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Volume 3, Issue No. 4, January 2003
Rabbi Prof. David Golinkin, President of the Schechter Institute of Jewish Studies in Jerusalem

Question: The weekly portion of Beshalah, which was read last Shabbat, is known as Shabbat Shirah, the Shabbat of Song, because it includes Az Yashir, The Song at the Sea (Exodus 15). There is an Ashkenazic custom to feed the birds on Shabbat Shirah. What are the sources and reasons for this custom?

Responsum: We have learned in a Mishnah in the Tractate of Shabbat (24:3 = fol. 155b):

Water may not be placed [on Shabbat] before bees and before doves in a dovecote, but it may be placed before geese and chickens and Herodian doves.

The Talmud explains (ibid.) that you are responsible on Shabbat for the food of your own geese and chickens, but not for other animals, who know how to fend for themselves.

This law was codified by Maimonides (Hilkhot Shabbat 21:36) and by the Shulhan Arukh (Orah Hayyim 324:11). In his commentary to the Shulhan Arukh, R. Avraham Gombiner (1637-1683) says:

Some are accustomed to give wheat to the birds on Shabbat Shirah, but this is incorrect, because you are not responsible for their sustenance.

This strict approach was adopted by some important authorities,1 while other rabbis defended the custom.2 But most of those who discussed the halakhic issue did not try to explain the reason for the custom.

I have found five explanations for feeding the birds on Shabbat Shirah. The first three connect the custom to Shirat Hayam, the Song at the Sea, while the other two connect the custom to the story of the manna, which is also found in the portion of Beshalah.

1) R. Rafael Meizlish (18th century) and R. Yehiel Michal Epstein (1829-1908), in their defense of the custom, say that there is a popular saying among the masses that the birds sang at the Sea and we are therefore grateful to them. Thus, the purpose of feeding them is to remember the joy of Shirat Hayam and therefore we have no halakhic objection to feeding the birds. In other words, we feed the birds in order to thank them for singing at the Sea.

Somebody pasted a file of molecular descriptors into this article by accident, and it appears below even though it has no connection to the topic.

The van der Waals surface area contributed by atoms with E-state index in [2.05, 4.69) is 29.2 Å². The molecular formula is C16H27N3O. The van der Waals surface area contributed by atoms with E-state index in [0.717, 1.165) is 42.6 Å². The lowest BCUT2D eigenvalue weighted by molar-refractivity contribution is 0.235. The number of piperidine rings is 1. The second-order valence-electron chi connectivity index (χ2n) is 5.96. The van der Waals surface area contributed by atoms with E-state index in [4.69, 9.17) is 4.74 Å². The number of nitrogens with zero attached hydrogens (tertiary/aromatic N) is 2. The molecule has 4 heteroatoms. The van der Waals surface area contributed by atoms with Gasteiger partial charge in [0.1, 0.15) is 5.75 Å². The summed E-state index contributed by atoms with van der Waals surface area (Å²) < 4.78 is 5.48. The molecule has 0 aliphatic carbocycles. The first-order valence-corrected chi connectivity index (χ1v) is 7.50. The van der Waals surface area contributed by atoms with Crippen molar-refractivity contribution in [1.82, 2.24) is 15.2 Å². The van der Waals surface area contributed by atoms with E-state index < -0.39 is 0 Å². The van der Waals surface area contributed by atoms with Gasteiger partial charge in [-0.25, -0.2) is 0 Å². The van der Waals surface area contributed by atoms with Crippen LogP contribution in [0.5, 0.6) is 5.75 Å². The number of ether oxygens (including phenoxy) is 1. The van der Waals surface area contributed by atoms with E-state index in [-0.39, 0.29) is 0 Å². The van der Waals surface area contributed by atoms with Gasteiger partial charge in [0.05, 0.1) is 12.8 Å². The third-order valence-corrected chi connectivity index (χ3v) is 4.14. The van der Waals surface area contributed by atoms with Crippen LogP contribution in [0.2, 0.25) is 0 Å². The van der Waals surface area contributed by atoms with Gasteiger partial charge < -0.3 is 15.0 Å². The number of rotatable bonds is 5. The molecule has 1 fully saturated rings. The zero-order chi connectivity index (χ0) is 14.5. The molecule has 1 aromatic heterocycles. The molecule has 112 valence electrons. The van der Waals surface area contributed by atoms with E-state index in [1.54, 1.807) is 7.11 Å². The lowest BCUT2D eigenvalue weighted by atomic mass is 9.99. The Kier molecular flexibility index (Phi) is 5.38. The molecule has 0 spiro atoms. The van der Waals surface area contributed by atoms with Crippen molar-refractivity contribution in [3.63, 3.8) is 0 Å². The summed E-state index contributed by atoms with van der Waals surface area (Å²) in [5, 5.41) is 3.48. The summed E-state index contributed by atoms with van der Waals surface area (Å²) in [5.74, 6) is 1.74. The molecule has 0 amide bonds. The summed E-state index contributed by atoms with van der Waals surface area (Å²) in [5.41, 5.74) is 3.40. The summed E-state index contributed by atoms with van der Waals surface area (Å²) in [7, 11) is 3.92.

2) Another explanation says that we feed the birds kashe (buckwheat) on Shabbat Shirah because they are called ba'ale hashir (the singers). No creature can sing like a bird because they rule the air, and music is created by the flow of air (Bet Aharon quoted by Sefer Hamatamim).

3) Rabbi Eliyahu Ki Tov says that the birds receive their reward on Shabbat Shirah for the songs which they utter to God every day, and when we recite our Song, we remember their songs.

4) Rabbi Moshe Sofer, the Hatam Sofer (Pressburg, 1762-1839) says that this custom is based on the verse in our parashah (Exodus 16:32) "In order that they may see the bread which I fed you" i.e. that future generations should see that when you trust in God with your whole heart, he provides food as he did for the children of Israel in the desert. We feed the birds on Shabbat Shirah in order to say that if the Jewish people, who are compared to a bird, will devote themselves to Torah and mitzvot, then God will provide them food without toil.

5) The most well-known explanation is that given by Rabbi Avraham Eliezer Hirshowitz (quoting Ma'aseh Alfass). He reports that it says "in the Yalkut" on Exodus 16:27 "And behold on the seventh day some of the people went out to gather [manna] and did not find any". Why does it say "and did not find any"? Because Datan and Aviram went out on Friday night outside the camp and spread some manna, in order to make Moshe a liar, since he said there would be no manna on Shabbat. They then said to the people: go out and see that there is manna in the fields! Therefore, some people went out to gather, but found nothing because the birds had eaten the manna which Datan and Aviram had strewn about. We give them their reward on Shabbat Shirah since we also read the story of the manna on that day.